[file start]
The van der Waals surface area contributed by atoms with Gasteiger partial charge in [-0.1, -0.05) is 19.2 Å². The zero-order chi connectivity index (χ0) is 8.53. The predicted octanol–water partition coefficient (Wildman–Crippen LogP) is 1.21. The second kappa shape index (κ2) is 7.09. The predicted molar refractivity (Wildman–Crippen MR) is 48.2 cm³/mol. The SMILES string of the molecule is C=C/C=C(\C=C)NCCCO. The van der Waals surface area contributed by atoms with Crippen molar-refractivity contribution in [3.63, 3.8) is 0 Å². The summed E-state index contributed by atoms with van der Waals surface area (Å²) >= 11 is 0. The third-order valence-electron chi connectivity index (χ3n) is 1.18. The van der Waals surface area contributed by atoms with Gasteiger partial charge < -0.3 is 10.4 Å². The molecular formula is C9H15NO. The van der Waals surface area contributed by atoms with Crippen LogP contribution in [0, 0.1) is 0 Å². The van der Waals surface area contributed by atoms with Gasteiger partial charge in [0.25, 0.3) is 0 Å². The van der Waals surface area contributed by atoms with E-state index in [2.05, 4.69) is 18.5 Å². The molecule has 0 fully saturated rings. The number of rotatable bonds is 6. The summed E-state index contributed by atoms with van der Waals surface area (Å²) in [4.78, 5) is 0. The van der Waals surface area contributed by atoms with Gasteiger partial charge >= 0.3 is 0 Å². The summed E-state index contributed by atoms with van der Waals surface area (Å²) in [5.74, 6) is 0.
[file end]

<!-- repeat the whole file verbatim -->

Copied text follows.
The van der Waals surface area contributed by atoms with Gasteiger partial charge in [-0.1, -0.05) is 19.2 Å². The zero-order chi connectivity index (χ0) is 8.53. The predicted octanol–water partition coefficient (Wildman–Crippen LogP) is 1.21. The second kappa shape index (κ2) is 7.09. The predicted molar refractivity (Wildman–Crippen MR) is 48.2 cm³/mol. The SMILES string of the molecule is C=C/C=C(\C=C)NCCCO. The van der Waals surface area contributed by atoms with Crippen molar-refractivity contribution in [3.63, 3.8) is 0 Å². The summed E-state index contributed by atoms with van der Waals surface area (Å²) >= 11 is 0. The third-order valence-electron chi connectivity index (χ3n) is 1.18. The van der Waals surface area contributed by atoms with Gasteiger partial charge < -0.3 is 10.4 Å². The molecular formula is C9H15NO. The van der Waals surface area contributed by atoms with Crippen LogP contribution in [0, 0.1) is 0 Å². The van der Waals surface area contributed by atoms with Gasteiger partial charge in [0.25, 0.3) is 0 Å². The van der Waals surface area contributed by atoms with E-state index in [2.05, 4.69) is 18.5 Å². The molecule has 0 fully saturated rings. The number of rotatable bonds is 6. The summed E-state index contributed by atoms with van der Waals surface area (Å²) in [4.78, 5) is 0. The van der Waals surface area contributed by atoms with Gasteiger partial charge >= 0.3 is 0 Å². The summed E-state index contributed by atoms with van der Waals surface area (Å²) in [5.74, 6) is 0.